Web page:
bending back upon itself. The direction is a recapitulation of, a
re-experiencing of sequences and sensory impressions from earlier life,
conception and birth, ancestral awareness, genetic and physiological recognitions,
molecular and atomic perceptions, and quantum consciousness.
The universal medicine is the liquification of consciousness through the
dissolution of rigidities which inhibit free flow. They include games,
roles, defense strategies, interpretations, complexes, “old” myths, and
“frozen” energy surrounding traumas which manifest as fear and pain.
Destructuring transformative processes can dissolve them into an expanded
awareness of the Whole.
Healing dissolves problems, allows life to flow in new, creative patterns,
and this free-flowing energy is capable of self-organization. Mystic
ecstasy, or the non-drug induced psychedelic state is mind-manifesting,
consciousness expanding. It dissolves old identifications with our
histories, bodies, emotions, thoughts, and even beliefs. We are free
to explore myriad identifications, structures, and patterns or to rest
in that unborn, unmodified, unconditioned healing state. We imbibe
the panacea through mind-expanding experiential contact with deep consciousness.
This process covers the entire spectrum of ontological and phylogenetic
evolution. It has seven major aspects: 1) return to the womb or primal
state; 2) dissolution, dispersal, dismemberment; 3) containment of a lesser
thing by a greater; 4) rebirth, rejuvination, immersion in the creative
energy flow; 5) purification ordeal; 6) solution of problems, and 7) melting
or softening process. These dynamics are common to mystical experience,
psychedelic exploration, and therapeutic consciousness journeys.
This spiritualizing instinct is a recursive “bending back” of instinct
toward the primordial and divine. Experiential therapy typically
recycles, recapitulates, reiterates, and restructures cascades of impressonistic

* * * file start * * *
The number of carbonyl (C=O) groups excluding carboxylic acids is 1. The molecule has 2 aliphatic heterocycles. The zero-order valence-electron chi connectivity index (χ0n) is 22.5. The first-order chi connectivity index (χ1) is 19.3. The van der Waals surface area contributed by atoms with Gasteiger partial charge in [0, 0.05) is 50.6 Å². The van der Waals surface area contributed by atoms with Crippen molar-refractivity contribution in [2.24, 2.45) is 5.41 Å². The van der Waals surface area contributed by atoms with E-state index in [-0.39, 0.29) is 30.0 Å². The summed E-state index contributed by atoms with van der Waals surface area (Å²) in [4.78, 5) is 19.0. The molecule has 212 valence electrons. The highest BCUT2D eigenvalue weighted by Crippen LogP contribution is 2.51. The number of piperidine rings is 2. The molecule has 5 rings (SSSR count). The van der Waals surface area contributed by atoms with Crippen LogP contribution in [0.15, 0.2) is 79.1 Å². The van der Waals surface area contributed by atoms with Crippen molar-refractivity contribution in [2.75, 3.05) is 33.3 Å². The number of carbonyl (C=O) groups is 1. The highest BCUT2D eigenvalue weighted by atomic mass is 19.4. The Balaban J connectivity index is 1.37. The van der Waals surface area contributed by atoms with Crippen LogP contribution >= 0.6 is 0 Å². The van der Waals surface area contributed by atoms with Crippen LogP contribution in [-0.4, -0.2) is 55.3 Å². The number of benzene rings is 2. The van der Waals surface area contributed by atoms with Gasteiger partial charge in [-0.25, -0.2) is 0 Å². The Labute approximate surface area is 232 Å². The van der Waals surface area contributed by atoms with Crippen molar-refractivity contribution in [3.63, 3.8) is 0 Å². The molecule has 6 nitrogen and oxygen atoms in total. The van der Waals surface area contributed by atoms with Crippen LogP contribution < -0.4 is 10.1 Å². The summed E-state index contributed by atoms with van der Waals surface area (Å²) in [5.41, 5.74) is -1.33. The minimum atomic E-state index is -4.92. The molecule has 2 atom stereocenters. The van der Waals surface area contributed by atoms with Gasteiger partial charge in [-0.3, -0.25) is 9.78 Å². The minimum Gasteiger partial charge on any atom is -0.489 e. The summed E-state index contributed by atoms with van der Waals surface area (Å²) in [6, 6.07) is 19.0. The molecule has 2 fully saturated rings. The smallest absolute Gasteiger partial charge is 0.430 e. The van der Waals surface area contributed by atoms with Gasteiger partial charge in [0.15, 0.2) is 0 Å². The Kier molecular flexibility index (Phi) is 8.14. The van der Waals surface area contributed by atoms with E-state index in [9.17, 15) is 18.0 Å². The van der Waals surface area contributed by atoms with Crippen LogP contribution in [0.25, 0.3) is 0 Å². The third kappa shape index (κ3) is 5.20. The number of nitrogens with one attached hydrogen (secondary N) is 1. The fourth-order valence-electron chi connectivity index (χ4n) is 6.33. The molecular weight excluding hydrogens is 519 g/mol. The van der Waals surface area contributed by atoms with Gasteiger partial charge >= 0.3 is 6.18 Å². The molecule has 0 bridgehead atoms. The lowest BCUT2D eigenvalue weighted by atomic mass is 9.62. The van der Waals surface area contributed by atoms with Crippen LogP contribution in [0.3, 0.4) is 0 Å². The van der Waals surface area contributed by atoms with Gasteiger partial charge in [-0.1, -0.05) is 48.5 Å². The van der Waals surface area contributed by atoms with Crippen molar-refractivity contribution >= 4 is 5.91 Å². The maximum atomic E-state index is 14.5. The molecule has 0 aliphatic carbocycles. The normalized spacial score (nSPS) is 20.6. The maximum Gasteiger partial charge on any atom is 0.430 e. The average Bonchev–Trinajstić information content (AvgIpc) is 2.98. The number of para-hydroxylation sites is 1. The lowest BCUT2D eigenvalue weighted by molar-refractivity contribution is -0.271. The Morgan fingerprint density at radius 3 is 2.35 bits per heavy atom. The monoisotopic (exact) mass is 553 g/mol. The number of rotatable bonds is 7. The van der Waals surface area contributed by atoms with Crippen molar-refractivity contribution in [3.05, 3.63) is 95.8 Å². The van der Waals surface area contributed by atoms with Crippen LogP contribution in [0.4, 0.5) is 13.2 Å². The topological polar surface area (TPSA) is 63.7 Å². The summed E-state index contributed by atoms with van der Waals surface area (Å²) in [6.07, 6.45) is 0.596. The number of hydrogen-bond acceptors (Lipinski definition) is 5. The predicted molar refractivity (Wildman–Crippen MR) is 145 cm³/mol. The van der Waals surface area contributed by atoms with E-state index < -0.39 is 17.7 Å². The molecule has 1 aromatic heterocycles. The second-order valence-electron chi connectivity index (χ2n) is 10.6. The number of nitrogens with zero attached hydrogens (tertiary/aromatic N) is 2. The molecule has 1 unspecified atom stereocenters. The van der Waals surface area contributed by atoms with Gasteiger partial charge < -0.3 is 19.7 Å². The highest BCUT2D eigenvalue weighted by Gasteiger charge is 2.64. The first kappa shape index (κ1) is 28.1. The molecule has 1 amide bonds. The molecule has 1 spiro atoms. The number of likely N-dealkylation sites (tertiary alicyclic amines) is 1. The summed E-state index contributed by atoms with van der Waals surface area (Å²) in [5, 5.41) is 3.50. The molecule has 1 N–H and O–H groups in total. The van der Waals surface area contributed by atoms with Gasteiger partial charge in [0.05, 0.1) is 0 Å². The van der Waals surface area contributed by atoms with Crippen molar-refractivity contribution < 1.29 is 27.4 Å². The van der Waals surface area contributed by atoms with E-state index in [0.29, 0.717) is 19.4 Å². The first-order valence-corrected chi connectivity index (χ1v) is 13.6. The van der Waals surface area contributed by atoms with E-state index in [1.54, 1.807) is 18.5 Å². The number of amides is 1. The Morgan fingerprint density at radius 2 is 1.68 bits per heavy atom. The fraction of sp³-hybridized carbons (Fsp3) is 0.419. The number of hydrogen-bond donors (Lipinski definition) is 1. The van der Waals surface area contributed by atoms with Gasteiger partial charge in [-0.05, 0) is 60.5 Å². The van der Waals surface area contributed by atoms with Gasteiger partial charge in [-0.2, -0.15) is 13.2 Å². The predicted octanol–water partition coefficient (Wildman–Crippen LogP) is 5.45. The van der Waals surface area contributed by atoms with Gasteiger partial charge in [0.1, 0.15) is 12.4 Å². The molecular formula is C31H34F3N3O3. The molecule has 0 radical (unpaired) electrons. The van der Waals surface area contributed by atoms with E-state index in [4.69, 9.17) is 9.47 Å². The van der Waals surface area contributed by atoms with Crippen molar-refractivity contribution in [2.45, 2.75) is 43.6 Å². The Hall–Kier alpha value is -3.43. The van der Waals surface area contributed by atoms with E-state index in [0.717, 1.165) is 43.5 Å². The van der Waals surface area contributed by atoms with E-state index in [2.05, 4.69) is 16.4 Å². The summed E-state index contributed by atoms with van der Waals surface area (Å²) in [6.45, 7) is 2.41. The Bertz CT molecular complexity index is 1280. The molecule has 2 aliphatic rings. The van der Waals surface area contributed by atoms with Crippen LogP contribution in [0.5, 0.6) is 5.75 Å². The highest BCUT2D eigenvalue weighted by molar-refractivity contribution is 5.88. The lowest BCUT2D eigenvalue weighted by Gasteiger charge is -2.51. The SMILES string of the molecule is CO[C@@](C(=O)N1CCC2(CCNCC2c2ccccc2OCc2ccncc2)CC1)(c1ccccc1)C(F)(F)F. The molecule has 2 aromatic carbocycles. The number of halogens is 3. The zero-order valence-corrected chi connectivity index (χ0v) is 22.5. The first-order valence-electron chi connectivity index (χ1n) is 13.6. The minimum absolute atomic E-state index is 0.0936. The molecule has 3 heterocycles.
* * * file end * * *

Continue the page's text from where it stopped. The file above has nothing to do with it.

transformations spanning all archetypal experiences and morphological transformations.
The information which is most vital to the whole self emerges in the stream
of consciousness as virtual experience. It is a return to the womb
from which all symbols are born, the sacred dimension.
In ancient mythology the god of intoxication and madness was Hades-Dionysus.
Hades embodies the incredible, fathomless depths of the psyche. By
journeying in the depth dimension we discover what is hidden there.
Death is the unknowable goal underlying all human experience. Intoxication
and madness is paradoxically a “death in life,” a living death. This
is the mystery cult of psychological rebirth through the underworld depths,
through soul in matter. This is the godform behind the manic-depressive
pattern of drug-seeking behavior. (Miller, 1983).
Dionysus is creativity in the inspired, almost intoxicated sense, in which
unconsciousness wells up. Identifying brings dismemberment, the fate
of the God when he is torn apart by the compulsive maniacal frenzy of his
worshipful Maenads. So does addiction bring dismemberment in its
wake. It tears us apart. If the creative process is followed
forward into true initiation and transformation there is a chance for regeneration,
creative restructuring or repatterning.
A third archetypal theme in addictive process, besides the panacea and
Dionysian models, is that of Paradise Lost. Through their shared
archetypal matrix, there are very close links between obsessive and religious
behavior. The act of turning to drugs may be rooted in the primal
need to transcend one’s habitual state, but this response is regressive,
rather than progressive or growth-oriented.
Nevertheless, because of its prerational (rather than transpersosnal) archetypal
content, addicts feel that they need their pathologies as a means of self-expression.
However, it is actually the archetypal pattern which seizes and possesses
them, and drags them like Persephone into the undead life in the underworld.
Compulsive ritual is a barrier to transcendence and the mystic search for
ecstasy; the confessions of addicts are hypocritical. The drug becomes
a fetish, but “incorporating” it brings little surcease from anxiety.
The appearance of this regressive theme, counterpoint to the progressive
one of initiation, signals that the addict’s relationship with the drug
has deteriorated. Affective reactions resulting from fascination
are dangerous, since they amount to invasion by the unconscious.
The search for Paradise Lost means a quest for the sacred, the divine.
However, it is pursued chaotically, not through courageous renunciation
of the ego, but through false ego-states and pseudo well-being. This
is a regression to the carefreeness of early infancy, which can be reflected
in fantasy. The weak, infantile ego yearns to drown its pain in a
nostalgic return to undifferentiated unconsciousness (regressive, incestuous,